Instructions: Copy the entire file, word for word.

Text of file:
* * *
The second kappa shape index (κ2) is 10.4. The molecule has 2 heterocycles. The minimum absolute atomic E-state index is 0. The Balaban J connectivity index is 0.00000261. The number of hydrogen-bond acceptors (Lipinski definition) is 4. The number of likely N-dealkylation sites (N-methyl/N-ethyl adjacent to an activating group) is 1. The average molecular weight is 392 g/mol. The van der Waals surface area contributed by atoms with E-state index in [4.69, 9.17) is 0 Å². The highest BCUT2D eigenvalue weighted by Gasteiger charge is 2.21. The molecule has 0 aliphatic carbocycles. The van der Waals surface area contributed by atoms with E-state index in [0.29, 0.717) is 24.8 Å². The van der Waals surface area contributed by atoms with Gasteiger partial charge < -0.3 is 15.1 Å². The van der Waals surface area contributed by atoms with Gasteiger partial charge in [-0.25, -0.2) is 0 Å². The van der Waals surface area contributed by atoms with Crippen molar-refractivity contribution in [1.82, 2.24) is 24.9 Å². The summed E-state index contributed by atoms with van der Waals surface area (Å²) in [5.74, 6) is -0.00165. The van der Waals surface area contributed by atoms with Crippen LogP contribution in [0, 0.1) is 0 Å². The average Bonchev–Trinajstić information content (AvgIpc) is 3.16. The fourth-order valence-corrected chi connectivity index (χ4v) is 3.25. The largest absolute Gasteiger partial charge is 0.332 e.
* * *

The second kappa shape index (κ2) is 10.4. The molecule has 2 heterocycles. The minimum absolute atomic E-state index is 0. The Balaban J connectivity index is 0.00000261. The number of hydrogen-bond acceptors (Lipinski definition) is 4. The number of likely N-dealkylation sites (N-methyl/N-ethyl adjacent to an activating group) is 1. The average molecular weight is 392 g/mol. The van der Waals surface area contributed by atoms with E-state index in [4.69, 9.17) is 0 Å². The highest BCUT2D eigenvalue weighted by Gasteiger charge is 2.21. The molecule has 0 aliphatic carbocycles. The van der Waals surface area contributed by atoms with E-state index in [0.29, 0.717) is 24.8 Å². The van der Waals surface area contributed by atoms with Gasteiger partial charge < -0.3 is 15.1 Å². The van der Waals surface area contributed by atoms with Gasteiger partial charge in [-0.25, -0.2) is 0 Å². The van der Waals surface area contributed by atoms with Crippen molar-refractivity contribution in [1.82, 2.24) is 24.9 Å². The summed E-state index contributed by atoms with van der Waals surface area (Å²) in [5.74, 6) is -0.00165. The van der Waals surface area contributed by atoms with Crippen LogP contribution in [0, 0.1) is 0 Å². The average Bonchev–Trinajstić information content (AvgIpc) is 3.16. The fourth-order valence-corrected chi connectivity index (χ4v) is 3.25. The largest absolute Gasteiger partial charge is 0.332 e.